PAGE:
kevin-kane-bob-schoultz-at-the-ould-sod-sm

Photograph by Michael Eskin

A session is an occasion to celebrate, enjoy a musical culture, and have a great night out with your friends. Tuesdays at The Ould Sod are certainly no exception.

— Mike De Smidt is a musician, ethnomusicologist, and instrument builder living near Santa Cruz, California.

See a short video of a typical Irish session, from Joe McHugh’s Pub in the village of Liscannor on the west coast of Ireland.

World Music: United States – Jug Band Music

The first in a planned series of reports on the fascinating variety of traditional music that can be found around the world. We start the series in the United States with an article about jug band music and the human capacity to make music from an object one might find mundane. 

As the leader of San Diego’s G Burns Jug Band, two questions follow me around every show we play: “Who is G Burns?” and “What is a jug band?” I’m saving the answer to the first question for another time, but let’s talk about what a jug band is. Style aside, jug bands are defined by their use of a ceramic jug as a bass instrument. Technically, the jug is a wind instrument because the players buzz their lips and blow into the jug, using it as a resonator. By adjusting their embouchure, or the tenseness of their lips, the players create a musical tone resembling an upright bass being bowed with a weedwacker.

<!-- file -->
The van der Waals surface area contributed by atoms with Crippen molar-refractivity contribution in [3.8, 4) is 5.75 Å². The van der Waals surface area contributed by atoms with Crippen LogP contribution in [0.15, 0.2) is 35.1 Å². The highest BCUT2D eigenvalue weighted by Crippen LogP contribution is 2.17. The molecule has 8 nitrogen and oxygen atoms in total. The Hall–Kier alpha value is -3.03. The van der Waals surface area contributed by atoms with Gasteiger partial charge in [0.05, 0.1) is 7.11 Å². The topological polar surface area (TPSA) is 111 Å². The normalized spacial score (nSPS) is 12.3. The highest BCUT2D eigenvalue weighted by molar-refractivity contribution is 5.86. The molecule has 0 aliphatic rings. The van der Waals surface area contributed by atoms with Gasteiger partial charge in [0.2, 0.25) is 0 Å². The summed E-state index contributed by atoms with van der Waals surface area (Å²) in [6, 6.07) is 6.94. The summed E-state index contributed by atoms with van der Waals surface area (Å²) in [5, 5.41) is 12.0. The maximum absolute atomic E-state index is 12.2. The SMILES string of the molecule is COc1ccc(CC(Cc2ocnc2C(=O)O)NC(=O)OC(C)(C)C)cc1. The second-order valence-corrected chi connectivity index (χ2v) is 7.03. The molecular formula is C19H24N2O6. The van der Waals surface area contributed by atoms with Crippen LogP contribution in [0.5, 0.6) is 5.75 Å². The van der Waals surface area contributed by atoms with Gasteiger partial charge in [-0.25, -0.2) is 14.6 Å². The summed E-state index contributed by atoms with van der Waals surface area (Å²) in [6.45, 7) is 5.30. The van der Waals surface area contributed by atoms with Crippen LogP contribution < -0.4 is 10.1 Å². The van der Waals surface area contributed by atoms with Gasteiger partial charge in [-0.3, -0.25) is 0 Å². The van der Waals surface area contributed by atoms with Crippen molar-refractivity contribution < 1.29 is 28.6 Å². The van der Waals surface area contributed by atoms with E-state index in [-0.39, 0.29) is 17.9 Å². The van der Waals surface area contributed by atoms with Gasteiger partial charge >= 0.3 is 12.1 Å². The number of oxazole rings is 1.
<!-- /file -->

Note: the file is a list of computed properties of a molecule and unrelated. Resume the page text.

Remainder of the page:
Some of the earliest accounts we have of jug blowing in America trace to the turn of the 20th century around Louisville, Kentucky. This shouldn’t come as a surprise; Kentucky, after all, is the storied land of bourbon and moonshine. It was inevitable that someone would come up with something funny to do with all of the byproducts once emptied. The instrument was most popular in African American string bands, where it was combined with guitars, mandolins, banjos, and fiddles, and even clarinets, saxophones, cornets, and tubas.

The first bands to record jug blowing in the mid 1920s were also rooted in Louisville. Bandleaders Earl McDonald and Clifford Hayes formed numerous bands which included the jug, and sought to emulate the hot jazz coming out of New Orleans and Chicago. Though their names are not well remembered now, they worked with legends like Johnny Dodds, the New Orleans clarinettist who also worked with a young Louis Armstrong. Listen to Earl McDonald’s composition “Banjoreno,” performed by his Dixieland Jug Blowers, for a beloved example of this exuberant, wonderfully strange music.